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EVENT: In Surveillance We Trust: Government Surveillance Programs and The Challenges To Maintaining Privacy

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The National Security Law Brief’s Fourth Annual Symposium

Thursday, March 28, 2013

9:00 am – 3:00 pm

American University Washington College of Law

4801 Massachusetts Avenue, NW, Room 603

Washington DC 20016

9:00 am            Registration

9:15 am             Welcome Remarks

9:30 am            Surveillance Tools and Programs: Understanding Current Government Practices:

With the increased use of government surveillance tools that do not require warrants, government oversight, or meaningful accountability, it is important to understand exactly type of programs or tools that are being used at the local and federal level. It is also crucial to be aware of what type of information is being collected when considering privacy implications of surveillance programs. This panel will provide an overview of the current known surveillance programs, the types of data collected, and their uses. How has the integration of social media into people’s lives changed the face of surveillance? What privacy safeguards are in place within surveillance programs? How has the use of biometrics, which affects everyone in some way, contributed to encroachment of individual privacy? How and to what extent does the United States share its surveillance data with other nations?


Michelle Richardson, Legislative Counsel, American Civil Liberties Union (Washington Legislative Office)
Lillie Coney, Director, Electronic Privacy Information Center (EPIC)
Carlos F. Acosta, Inspector General, Prince Georges County Police Department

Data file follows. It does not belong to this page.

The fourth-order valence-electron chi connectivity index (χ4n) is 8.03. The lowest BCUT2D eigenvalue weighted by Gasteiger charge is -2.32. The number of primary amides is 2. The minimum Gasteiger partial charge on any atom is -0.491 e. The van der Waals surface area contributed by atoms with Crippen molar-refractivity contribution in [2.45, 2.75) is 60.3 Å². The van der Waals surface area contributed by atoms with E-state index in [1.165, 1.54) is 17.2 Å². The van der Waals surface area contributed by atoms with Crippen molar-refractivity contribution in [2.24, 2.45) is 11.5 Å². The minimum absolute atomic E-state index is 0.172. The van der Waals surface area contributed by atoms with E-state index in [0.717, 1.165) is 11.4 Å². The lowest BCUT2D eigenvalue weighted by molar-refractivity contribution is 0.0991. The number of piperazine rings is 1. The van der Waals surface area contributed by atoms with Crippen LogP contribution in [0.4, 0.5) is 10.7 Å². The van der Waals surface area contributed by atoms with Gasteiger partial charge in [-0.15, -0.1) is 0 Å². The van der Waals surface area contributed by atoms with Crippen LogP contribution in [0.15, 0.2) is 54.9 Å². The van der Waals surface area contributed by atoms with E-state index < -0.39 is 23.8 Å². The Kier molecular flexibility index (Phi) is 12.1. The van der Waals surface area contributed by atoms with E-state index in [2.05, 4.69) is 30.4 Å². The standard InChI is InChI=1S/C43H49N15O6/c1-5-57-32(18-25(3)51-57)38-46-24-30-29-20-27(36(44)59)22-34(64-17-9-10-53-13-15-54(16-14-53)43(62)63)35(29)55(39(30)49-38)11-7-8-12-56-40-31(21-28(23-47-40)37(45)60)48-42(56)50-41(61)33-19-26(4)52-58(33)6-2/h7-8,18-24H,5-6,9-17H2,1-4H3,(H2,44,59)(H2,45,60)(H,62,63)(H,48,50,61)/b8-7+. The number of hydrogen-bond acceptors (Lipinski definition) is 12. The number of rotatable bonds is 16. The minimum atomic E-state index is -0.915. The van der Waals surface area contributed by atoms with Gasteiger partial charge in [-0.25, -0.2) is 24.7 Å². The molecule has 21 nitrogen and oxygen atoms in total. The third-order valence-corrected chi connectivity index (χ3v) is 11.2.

Moderator: Sharon Bradford FranklinSenior Counsel, The Constitution Project

11:50 am           Lunch 

1:00 pm            Legal Framework and Challenges to the Law: An Analytical Look at Surveillance Law and Current Court Cases:

A critical part of understanding the scope of government surveillance programs is to analyze the legal framework within which they exist and operate. The Foreign Intelligence Surveillance Act (FISA) is a primary source of authority, but is not the only law providing the government to conduct surveillance. The Electronic Communications Privacy Act of 1986 was enacted in the interest of protecting the privacy of electronic communications; however, the Act also gave law enforcement the ability to compel service providers to disclose the contents and records of these communications through court orders. This panel will discuss the breadth of these laws, the authority that they provide the government with in its surveillance activities, and whether they are being implemented in a manner that goes beyond preserving national security. The panel will also analyze recent court cases that challenged the constitutionality of these laws, particularly focusing on the upcoming decision in Clapper v. Amnesty International USA, the Supreme Court case that questioned the constitutionality of FISA, and United States v. Applebaum, a Fourth Circuit case challenging court orders compelling information from Twitter during the Wikileaks investigation.


Jamil Jaffer, Republican Chief Counsel and Senior Advisor, United States Senate – Committee on Foreign Relations

Kate A. Martin, Director, Center on National Security Studies

Bradley P. Moss, Esq., Associate Counsel, Law Office of Mark S. Zaid, PC

Moderator: Stephen I. Vladeck, Professor of Law, Washington College of Law

Registration is free but required – please go to www.wcl.american.edu/secle/registration.

CLE Accreditation (4 credits) will be applied for – Cost is $275
For further information, contact: Office of Special Events & Continuing Legal Education, 202.274.4075 or secle@wcl.american.edu.


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